Travel Insurance Advice

An overseas dream vacation that turned into a medical crisis prompted one reader, a licensed MD, to offer the following travel insurance advice.

| March/April 1981

Travel Insurance Advice

According one expert's travel insurance advice, you should have a policy that covers transportation costs to a medical facility near your vacation site and to a hospital near your home.


The following information and travel insurance advice was sent to us by Greggory R. DeVore, M.D., of the Yale University School of Medicine.  

A $20,000 Nightmare

It's estimated that 30 million Americans will travel abroad for business or pleasure during the coming 12 months," Dr. DeVore writes. "Of these, 12,000 will probably die, one million will suffer some illness or injury, and some will require emergency medical evacuation back to the United States. Without proper insurance, any such event can be a financial, as well as an emotional, disaster.

"I discovered this fact when my father had a massive heart attack while on an overseas 'dream vacation'. I immediately flew to his bedside, and — finding the only available hospital somewhat primitive and dirty (and my mother barely able to communicate in an unfamiliar language) — I decided to have him flown back to the States right away. However, because of bureaucratic red tape and outrageous prices (from $10,400 for a two-day flight on a propeller-driven air-ambulance to $72,000 for direct jet transport), it was 30 days before I was finally able to arrange — for $8,000 — his return home on a stretcher (minus cardiac monitoring or resuscitation equipment) by commercial airliner. The total for hotels, phone calls, transportation, hospital, and doctors: about $20,000!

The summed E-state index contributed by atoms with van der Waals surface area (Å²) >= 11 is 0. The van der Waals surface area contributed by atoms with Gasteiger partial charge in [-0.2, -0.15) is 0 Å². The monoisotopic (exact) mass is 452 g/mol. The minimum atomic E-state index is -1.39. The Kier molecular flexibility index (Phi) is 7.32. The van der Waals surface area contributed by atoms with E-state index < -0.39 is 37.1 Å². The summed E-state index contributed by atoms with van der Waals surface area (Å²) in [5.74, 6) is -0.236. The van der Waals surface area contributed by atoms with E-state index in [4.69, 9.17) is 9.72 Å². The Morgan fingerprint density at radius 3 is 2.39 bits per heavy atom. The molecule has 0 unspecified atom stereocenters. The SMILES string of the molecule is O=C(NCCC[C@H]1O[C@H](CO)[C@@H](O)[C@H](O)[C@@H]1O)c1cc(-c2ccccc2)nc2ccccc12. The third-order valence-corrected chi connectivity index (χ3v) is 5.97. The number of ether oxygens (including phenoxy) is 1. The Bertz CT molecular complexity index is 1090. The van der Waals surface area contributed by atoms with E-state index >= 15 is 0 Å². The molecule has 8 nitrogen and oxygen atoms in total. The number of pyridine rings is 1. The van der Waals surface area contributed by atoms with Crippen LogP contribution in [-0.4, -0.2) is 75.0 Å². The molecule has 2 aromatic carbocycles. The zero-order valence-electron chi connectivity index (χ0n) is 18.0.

"In order to help you avoid such a harrowing experience, I've compiled the following advice, which I feel is of utmost importance to anyone purchasing a travel insurance policy.

"You get only what you pay for, so beware of coverage that's too 'inexpensive'.

"Make sure your policy pays not only for transportation to the nearest medical facility abroad, but also to a hospital near your home, so you can return — with medical assistance — as soon as possible. (This will insure that you won't have to settle for medical care inferior to that available in the U.S. and will eliminate the possibility of having to look after a loved one, over an extended period of time, in another country while awaiting clearance of a flight on a commercial airliner.)

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